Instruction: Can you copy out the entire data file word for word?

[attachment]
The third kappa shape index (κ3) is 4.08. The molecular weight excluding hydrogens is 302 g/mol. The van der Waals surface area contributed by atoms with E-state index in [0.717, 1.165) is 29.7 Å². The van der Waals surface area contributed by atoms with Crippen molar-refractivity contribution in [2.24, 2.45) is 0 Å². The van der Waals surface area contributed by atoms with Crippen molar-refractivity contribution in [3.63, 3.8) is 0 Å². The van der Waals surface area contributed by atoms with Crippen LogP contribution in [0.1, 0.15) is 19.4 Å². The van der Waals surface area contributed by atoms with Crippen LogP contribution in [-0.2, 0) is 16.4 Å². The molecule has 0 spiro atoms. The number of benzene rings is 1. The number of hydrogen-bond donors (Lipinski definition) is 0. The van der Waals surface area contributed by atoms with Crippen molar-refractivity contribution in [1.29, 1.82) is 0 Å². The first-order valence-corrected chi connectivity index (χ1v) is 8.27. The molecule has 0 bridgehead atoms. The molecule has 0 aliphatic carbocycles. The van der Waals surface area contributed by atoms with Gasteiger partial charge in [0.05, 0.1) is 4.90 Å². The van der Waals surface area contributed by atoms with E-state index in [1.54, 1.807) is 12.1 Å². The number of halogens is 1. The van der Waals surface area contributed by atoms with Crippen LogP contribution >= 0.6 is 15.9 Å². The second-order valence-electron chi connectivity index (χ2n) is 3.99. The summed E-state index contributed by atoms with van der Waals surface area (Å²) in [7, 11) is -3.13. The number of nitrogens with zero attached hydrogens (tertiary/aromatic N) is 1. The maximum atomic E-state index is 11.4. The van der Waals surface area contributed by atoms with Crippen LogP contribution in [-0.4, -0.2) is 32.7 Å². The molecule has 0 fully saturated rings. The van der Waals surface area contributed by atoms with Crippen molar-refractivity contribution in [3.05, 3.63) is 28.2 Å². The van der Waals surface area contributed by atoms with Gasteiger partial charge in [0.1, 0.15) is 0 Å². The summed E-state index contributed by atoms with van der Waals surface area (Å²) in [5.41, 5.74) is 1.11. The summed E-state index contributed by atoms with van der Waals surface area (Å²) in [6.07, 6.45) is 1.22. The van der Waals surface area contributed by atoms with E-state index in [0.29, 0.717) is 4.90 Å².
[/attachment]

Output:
The third kappa shape index (κ3) is 4.08. The molecular weight excluding hydrogens is 302 g/mol. The van der Waals surface area contributed by atoms with E-state index in [0.717, 1.165) is 29.7 Å². The van der Waals surface area contributed by atoms with Crippen molar-refractivity contribution in [2.24, 2.45) is 0 Å². The van der Waals surface area contributed by atoms with Crippen molar-refractivity contribution in [3.63, 3.8) is 0 Å². The van der Waals surface area contributed by atoms with Crippen LogP contribution in [0.1, 0.15) is 19.4 Å². The van der Waals surface area contributed by atoms with Crippen LogP contribution in [-0.2, 0) is 16.4 Å². The molecule has 0 spiro atoms. The number of benzene rings is 1. The number of hydrogen-bond donors (Lipinski definition) is 0. The van der Waals surface area contributed by atoms with Crippen molar-refractivity contribution in [1.29, 1.82) is 0 Å². The first-order valence-corrected chi connectivity index (χ1v) is 8.27. The molecule has 0 bridgehead atoms. The molecule has 0 aliphatic carbocycles. The van der Waals surface area contributed by atoms with Gasteiger partial charge in [0.05, 0.1) is 4.90 Å². The van der Waals surface area contributed by atoms with E-state index in [1.54, 1.807) is 12.1 Å². The number of halogens is 1. The van der Waals surface area contributed by atoms with Crippen LogP contribution >= 0.6 is 15.9 Å². The second-order valence-electron chi connectivity index (χ2n) is 3.99. The summed E-state index contributed by atoms with van der Waals surface area (Å²) in [7, 11) is -3.13. The number of nitrogens with zero attached hydrogens (tertiary/aromatic N) is 1. The maximum atomic E-state index is 11.4. The van der Waals surface area contributed by atoms with Crippen LogP contribution in [-0.4, -0.2) is 32.7 Å². The molecule has 0 fully saturated rings. The van der Waals surface area contributed by atoms with Crippen molar-refractivity contribution in [3.05, 3.63) is 28.2 Å². The van der Waals surface area contributed by atoms with Gasteiger partial charge in [0.1, 0.15) is 0 Å². The summed E-state index contributed by atoms with van der Waals surface area (Å²) in [5.41, 5.74) is 1.11. The summed E-state index contributed by atoms with van der Waals surface area (Å²) in [6.07, 6.45) is 1.22. The van der Waals surface area contributed by atoms with E-state index in [0.29, 0.717) is 4.90 Å².